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COA reverses former principal’s conviction for failing to immediately report student’s alleged rape

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A split Indiana Court of Appeals decided Wednesday that former Muncie Central High School principal Christopher Smith’s Class B misdemeanor conviction for failure to immediately report child abuse or neglect should be tossed out.

In November 2010, 16-year-old high school student G.G. reported to school officials that she had been raped in a bathroom by 16-year-old student S.M. Smith and other school leaders decided to investigate the claim before alerting police or the Department of Child Services because G.G. had allegedly previously faked a seizure and they did not want to ruin S.M.’s reputation.

The school immediately called G.G.’s guardian Youth Opportunity Center, as G.G. was placed there years earlier by DCS, so they could get consent for medical treatment. Smith believed by contacting YOC, DCS would also be notified. G.G. was taken to the hospital and evidence showed sexual contact. Smith called DCS approximately four hours after learning about the incident and told the agency he wasn’t sure if he was reporting abuse.

S.M. initially denied the claim, then said the sex was consensual, but eventually confessed to raping the teen.

Police initially investigated Smith for obstruction of justice, but later charged him with failure to immediately report child abuse or neglect. He was convicted as charged and on appeal argued that he and the other administrators involved didn’t think the incident involved child abuse since it was between two teenagers.

Judges Elaine Brown and L. Mark Bailey reversed in Christopher Smith v. State of Indiana, 18A02-1204-CR-331, pointing to evidence that Smith had another administrator contact YOC, which immediately contacted DCS. They also found that a reasonable investigation into the claim made in good faith of such an allegation before making the report is not improper and doesn’t deprive Smith of statutory immunity.

Judge Nancy Vaidik argued in her dissent that Smith had reason to believe G.G. was a victim of child abuse and failed to immediately report it. She didn’t accept Smith’s claim he notified DCS immediately by virtue of the call to the YOC or the majority’s decision that permits verification of a child’s allegations of abuse before making a report.

“I believe such a verification process is contrary to statute and, if permitted, may have the highly undesirable result of suppressing or deterring reports of abuse,” she wrote.

 

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  1. KUDOS to the Indiana Supreme Court for realizing that some bureacracies need to go to the stake. Recall what RWR said: "No government ever voluntarily reduces itself in size. Government programs, once launched, never disappear. Actually, a government bureau is the nearest thing to eternal life we'll ever see on this earth!" NOW ... what next to this rare and inspiring chopping block? Well, the Commission on Gender and Race (but not religion!?!) is way overdue. And some other Board's could be cut with a positive for State and the reputation of the Indiana judiciary.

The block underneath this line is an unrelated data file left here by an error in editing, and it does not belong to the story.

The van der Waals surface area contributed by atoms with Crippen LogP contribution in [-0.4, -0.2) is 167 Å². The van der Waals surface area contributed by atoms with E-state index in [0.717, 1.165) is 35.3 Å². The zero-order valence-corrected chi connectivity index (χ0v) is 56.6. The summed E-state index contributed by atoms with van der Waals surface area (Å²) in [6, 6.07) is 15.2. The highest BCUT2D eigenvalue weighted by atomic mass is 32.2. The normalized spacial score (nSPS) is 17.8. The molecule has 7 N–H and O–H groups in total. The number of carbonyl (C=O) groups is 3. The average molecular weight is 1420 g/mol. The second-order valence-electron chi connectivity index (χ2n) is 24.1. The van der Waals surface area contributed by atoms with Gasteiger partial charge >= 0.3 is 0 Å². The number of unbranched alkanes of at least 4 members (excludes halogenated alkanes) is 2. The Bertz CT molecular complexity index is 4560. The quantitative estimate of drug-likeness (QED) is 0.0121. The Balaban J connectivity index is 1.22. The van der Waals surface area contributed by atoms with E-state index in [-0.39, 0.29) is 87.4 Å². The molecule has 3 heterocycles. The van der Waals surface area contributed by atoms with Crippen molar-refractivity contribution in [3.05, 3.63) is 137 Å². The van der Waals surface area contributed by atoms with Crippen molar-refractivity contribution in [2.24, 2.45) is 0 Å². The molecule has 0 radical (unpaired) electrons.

2. During a visit where an informant with police wears audio and video, does the video necessary have to show hand to hand transaction of money and narcotics?

  3. I will agree with that as soon as law schools stop lying to prospective students about salaries and employment opportunities in the legal profession. There is no defense to the fraudulent numbers first year salaries they post to mislead people into going to law school.

  4. The sad thing is that no fish were thrown overboard The "greenhorn" who had never fished before those 5 days was interrogated for over 4 hours by 5 officers until his statement was illicited, "I don't want to go to prison....." The truth is that these fish were measured frozen off shore and thawed on shore. The FWC (state) officer did not know fish shrink, so the only reason that these fish could be bigger was a swap. There is no difference between a 19 1/2 fish or 19 3/4 fish, short fish is short fish, the ticket was written. In addition the FWC officer testified at trial, he does not measure fish in accordance with federal law. There was a document prepared by the FWC expert that said yes, fish shrink and if these had been measured correctly they averaged over 20 inches (offshore frozen). This was a smoke and mirror prosecution.

  5. I love this, Dave! Many congrats to you! We've come a long way from studying for the bar together! :)

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